fig-4: Quality of the transcriptome datasets.(A) To assess the correlation between expression level and confidence, we compared the transcriptome datasets to a gold standard, namely UniProtKB. We quantified the quality of the datasets in terms of its fold enrichment for correct gene–tissue associations compared to random chance. The comparison shows that higher expression values imply higher quality and that the three confidence cutoffs (vertical dotted lines) used correspond to equivalent quality in all datasets. (B) The distribution of expression breadth for UniProtKB is strongly skewed towards tissue-specific proteins, contrary to what was seen for transcriptome datasets. (C) We thus constructed a consensus mRNA reference set; its expression breadth distribution is in line with that of the individual mRNA datasets. (D) The mRNA reference set is highly complementary to the UniProtKB gold standard, providing 7,384 gene–tissue association that are not in the latter.
Mentions: The comparison showed that fold enrichment for gold-standard associations increased steadily with expression value from all datasets (Fig. 4A). This was expected because, in general, the more abundant a transcript, the more reliably it can be identified. Moreover, we find that the low-, medium-, and high-confidence cutoffs used in the preceding analyses correspond to the same quality in all datasets. However, a dataset of lower quality will give fewer associations at any given confidence cutoff.

Bottom Line: Several high-throughput technologies have been used to map out which proteins are expressed in which tissues; however, the data have not previously been systematically compared and integrated.We present a comprehensive evaluation of tissue expression data from a variety of experimental techniques and show that these agree surprisingly well with each other and with results from literature curation and text mining.We further found that most datasets support the assumed but not demonstrated distinction between tissue-specific and ubiquitous expression.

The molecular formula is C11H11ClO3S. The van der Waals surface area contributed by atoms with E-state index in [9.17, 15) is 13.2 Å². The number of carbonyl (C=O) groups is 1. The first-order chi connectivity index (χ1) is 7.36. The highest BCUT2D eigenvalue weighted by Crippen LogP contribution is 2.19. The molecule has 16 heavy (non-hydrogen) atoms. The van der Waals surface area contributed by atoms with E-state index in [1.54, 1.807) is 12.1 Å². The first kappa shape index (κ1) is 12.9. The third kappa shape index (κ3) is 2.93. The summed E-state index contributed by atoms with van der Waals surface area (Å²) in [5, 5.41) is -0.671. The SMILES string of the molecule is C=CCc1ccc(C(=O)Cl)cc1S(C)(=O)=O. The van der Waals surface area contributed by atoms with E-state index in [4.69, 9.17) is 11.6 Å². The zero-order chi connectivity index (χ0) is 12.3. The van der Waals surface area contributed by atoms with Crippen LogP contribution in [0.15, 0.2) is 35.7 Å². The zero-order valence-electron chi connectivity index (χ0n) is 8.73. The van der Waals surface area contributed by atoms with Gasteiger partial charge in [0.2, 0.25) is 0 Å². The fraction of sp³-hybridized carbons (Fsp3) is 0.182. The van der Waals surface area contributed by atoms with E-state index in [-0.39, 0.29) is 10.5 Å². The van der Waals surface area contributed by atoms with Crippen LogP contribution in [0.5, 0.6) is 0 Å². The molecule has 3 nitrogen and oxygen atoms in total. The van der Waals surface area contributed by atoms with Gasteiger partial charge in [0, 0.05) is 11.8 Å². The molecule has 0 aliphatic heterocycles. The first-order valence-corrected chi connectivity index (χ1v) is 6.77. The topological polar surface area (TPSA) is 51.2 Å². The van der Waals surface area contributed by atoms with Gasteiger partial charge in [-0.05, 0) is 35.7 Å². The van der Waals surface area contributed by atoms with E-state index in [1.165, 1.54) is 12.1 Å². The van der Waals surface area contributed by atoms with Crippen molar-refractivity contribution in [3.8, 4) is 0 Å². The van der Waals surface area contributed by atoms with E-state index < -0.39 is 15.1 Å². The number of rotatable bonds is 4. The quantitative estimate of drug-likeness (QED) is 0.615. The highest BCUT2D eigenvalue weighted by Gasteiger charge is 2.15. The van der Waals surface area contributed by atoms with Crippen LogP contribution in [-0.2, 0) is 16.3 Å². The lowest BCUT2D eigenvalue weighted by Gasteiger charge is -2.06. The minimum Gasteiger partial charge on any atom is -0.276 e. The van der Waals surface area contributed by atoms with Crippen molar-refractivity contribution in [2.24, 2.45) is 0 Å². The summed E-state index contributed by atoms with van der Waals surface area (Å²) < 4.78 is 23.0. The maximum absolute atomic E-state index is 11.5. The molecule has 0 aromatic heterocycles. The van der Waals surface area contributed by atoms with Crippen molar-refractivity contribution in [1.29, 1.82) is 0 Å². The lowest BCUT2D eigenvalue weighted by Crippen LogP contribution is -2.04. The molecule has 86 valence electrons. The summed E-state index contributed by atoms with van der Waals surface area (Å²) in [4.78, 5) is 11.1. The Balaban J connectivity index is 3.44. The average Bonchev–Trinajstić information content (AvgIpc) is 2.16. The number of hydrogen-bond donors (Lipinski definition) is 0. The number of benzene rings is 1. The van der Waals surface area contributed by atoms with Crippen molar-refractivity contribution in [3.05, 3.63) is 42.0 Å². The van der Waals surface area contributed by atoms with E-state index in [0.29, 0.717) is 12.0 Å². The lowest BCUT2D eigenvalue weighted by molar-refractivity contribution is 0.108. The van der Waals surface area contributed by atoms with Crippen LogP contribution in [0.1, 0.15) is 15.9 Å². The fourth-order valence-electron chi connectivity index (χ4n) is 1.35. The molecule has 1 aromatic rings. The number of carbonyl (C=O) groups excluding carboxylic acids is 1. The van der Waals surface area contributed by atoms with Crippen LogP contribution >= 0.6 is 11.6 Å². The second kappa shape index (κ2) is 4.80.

View Article: PubMed Central - HTML - PubMed

Affiliation: Novo Nordisk Foundation Center for Protein Research, Faculty of Health and Medical Sciences, University of Copenhagen , Copenhagen , Denmark.

ABSTRACT
For tissues to carry out their functions, they rely on the right proteins to be present. Several high-throughput technologies have been used to map out which proteins are expressed in which tissues; however, the data have not previously been systematically compared and integrated. We present a comprehensive evaluation of tissue expression data from a variety of experimental techniques and show that these agree surprisingly well with each other and with results from literature curation and text mining. We further found that most datasets support the assumed but not demonstrated distinction between tissue-specific and ubiquitous expression. By developing comparable confidence scores for all types of evidence, we show that it is possible to improve both quality and coverage by combining the datasets. To facilitate use and visualization of our work, we have developed the TISSUES resource (http://tissues.jensenlab.org), which makes all the scored and integrated data available through a single user-friendly web interface.

No MeSH data available.